Report: Contaminants being removed from vacant Chicago lot where migrant housing is planned

CHICAGO– High levels of mercury and other pollutants are being removed from a vacant lot in Chicago where a tent camp is planned to house 2,000 migrants, according to a report by a consultant hired by the city.

The Chicago Tribune reported that Terracon Consultants' nearly 800-page assessment released Friday evening said high levels of mercury and other chemicals were removed from the site in Brighton Park, where workers had already begun building giant tents this week for incoming migrants.

City officials did not respond Saturday to requests from The Associated Press for comment or access to the report. The document was released only to those who filed an open records request, despite being at the heart of the controversy over the site and despite a repeated promise from Johnson to keep the public informed, The Tribune reported.

Local residents are protesting the project, saying it does not meet zoning requirements and that the soil at the site, which has a long history of industrial use, is toxic.

But Mayor Brandon Johnson's office told the Tribune it was confident moving forward with the camp, citing the removal of soil and the use of a “technical barrier” along the site.

“With limited soil removal and barrier installation and maintenance, the site is safe for temporary residential use,” Johnson's office told the newspaper.

According to the city, more than 23,000 asylum seekers have been bused from Texas to Chicago since August last year. Other Democratic-led cities are experiencing similar influxes, including Denver, Houston, Los Angeles and New York, which have hosted more than 120,000 asylum seekers.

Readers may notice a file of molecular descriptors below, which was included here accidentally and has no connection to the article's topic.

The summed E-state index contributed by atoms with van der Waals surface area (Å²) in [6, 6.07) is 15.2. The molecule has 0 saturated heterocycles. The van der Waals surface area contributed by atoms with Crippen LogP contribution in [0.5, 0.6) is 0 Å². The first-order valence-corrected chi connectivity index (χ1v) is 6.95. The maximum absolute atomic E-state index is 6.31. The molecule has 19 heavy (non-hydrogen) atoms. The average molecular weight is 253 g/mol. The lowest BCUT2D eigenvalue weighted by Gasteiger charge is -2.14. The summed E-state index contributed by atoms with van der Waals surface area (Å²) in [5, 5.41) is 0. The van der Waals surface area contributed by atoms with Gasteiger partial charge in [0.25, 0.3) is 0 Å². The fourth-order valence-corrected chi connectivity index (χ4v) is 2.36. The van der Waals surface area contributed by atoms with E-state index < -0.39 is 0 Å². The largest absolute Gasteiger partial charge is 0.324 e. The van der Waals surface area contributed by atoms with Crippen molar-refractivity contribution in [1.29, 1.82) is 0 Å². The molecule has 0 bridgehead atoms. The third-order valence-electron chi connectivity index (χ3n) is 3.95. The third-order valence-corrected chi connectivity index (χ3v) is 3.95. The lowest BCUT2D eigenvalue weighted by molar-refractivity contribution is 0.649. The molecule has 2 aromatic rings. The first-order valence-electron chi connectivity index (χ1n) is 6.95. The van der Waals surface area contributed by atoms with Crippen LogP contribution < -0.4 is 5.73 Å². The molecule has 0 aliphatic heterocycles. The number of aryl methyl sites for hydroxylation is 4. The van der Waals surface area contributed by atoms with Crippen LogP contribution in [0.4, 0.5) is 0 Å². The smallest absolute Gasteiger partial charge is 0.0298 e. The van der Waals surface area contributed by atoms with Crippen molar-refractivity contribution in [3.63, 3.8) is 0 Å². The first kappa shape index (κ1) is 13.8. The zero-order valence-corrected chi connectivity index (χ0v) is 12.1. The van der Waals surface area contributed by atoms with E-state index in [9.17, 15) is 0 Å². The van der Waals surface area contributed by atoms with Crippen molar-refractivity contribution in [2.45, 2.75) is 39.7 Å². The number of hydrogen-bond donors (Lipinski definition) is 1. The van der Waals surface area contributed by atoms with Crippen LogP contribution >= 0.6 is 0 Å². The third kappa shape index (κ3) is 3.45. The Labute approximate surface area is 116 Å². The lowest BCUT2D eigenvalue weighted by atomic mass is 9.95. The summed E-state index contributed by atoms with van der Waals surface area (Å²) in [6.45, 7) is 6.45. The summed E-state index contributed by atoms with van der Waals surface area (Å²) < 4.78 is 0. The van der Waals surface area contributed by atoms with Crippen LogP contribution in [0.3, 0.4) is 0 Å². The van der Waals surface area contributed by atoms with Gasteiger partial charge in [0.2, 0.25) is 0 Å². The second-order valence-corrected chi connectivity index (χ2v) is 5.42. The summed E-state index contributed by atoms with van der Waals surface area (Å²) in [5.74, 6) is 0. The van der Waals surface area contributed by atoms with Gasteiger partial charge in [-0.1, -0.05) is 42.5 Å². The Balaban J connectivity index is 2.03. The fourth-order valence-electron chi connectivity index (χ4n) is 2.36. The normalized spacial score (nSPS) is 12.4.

The state said it would not move people into the shelter until it is deemed safe. Gov. J.B. Pritzker's office said Friday evening that it would not comment until the Illinois Environmental Protection Agency reviewed the report.

Councilwoman Julia Ramirez, who represents the district on the City Council and has opposed the project, did not immediately respond to a message from The Associated Press on Saturday.

The report came as Chicago scrambles to house hundreds of asylum seekers who are still sheltering on sidewalks, at police stations and at O'Hare International Airport as the cold weather sets in. The city this week announced a partnership with religious leaders to house 400 asylum seekers. the migrants in churches.

The mayors of Chicago, Denver, Houston, Los Angeles and New York have urged more federal aid to deal with the wave of migrants arriving in Democratic-run cities on buses funded by Texas' Republican governors and Florida.